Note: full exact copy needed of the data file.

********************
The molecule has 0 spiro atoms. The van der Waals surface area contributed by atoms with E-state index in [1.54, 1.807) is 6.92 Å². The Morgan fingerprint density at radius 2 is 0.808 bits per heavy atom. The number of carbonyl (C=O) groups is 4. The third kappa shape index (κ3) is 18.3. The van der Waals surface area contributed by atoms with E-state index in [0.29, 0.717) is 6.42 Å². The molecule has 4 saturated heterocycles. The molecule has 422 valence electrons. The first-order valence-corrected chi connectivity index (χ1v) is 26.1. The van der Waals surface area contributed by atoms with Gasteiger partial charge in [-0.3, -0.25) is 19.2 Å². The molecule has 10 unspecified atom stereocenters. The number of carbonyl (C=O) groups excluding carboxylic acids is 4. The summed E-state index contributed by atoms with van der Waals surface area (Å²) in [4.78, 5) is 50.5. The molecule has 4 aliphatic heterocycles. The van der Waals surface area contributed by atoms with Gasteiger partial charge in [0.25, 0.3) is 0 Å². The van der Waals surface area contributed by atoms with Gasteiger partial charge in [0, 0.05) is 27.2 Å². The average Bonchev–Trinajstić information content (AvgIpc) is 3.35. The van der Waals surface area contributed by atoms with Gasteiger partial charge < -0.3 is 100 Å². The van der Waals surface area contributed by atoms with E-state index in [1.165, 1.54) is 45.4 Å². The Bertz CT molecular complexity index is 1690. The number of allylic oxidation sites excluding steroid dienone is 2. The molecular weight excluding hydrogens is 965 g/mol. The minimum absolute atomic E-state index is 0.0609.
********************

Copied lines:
The molecule has 0 spiro atoms. The van der Waals surface area contributed by atoms with E-state index in [1.54, 1.807) is 6.92 Å². The Morgan fingerprint density at radius 2 is 0.808 bits per heavy atom. The number of carbonyl (C=O) groups is 4. The third kappa shape index (κ3) is 18.3. The van der Waals surface area contributed by atoms with E-state index in [0.29, 0.717) is 6.42 Å². The molecule has 4 saturated heterocycles. The molecule has 422 valence electrons. The first-order valence-corrected chi connectivity index (χ1v) is 26.1. The van der Waals surface area contributed by atoms with Gasteiger partial charge in [-0.3, -0.25) is 19.2 Å². The molecule has 10 unspecified atom stereocenters. The number of carbonyl (C=O) groups excluding carboxylic acids is 4. The summed E-state index contributed by atoms with van der Waals surface area (Å²) in [4.78, 5) is 50.5. The molecule has 4 aliphatic heterocycles. The van der Waals surface area contributed by atoms with Gasteiger partial charge in [0.25, 0.3) is 0 Å². The van der Waals surface area contributed by atoms with Gasteiger partial charge in [0, 0.05) is 27.2 Å². The average Bonchev–Trinajstić information content (AvgIpc) is 3.35. The van der Waals surface area contributed by atoms with Gasteiger partial charge < -0.3 is 100 Å². The van der Waals surface area contributed by atoms with E-state index in [1.165, 1.54) is 45.4 Å². The Bertz CT molecular complexity index is 1690. The number of allylic oxidation sites excluding steroid dienone is 2. The molecular weight excluding hydrogens is 965 g/mol. The minimum absolute atomic E-state index is 0.0609.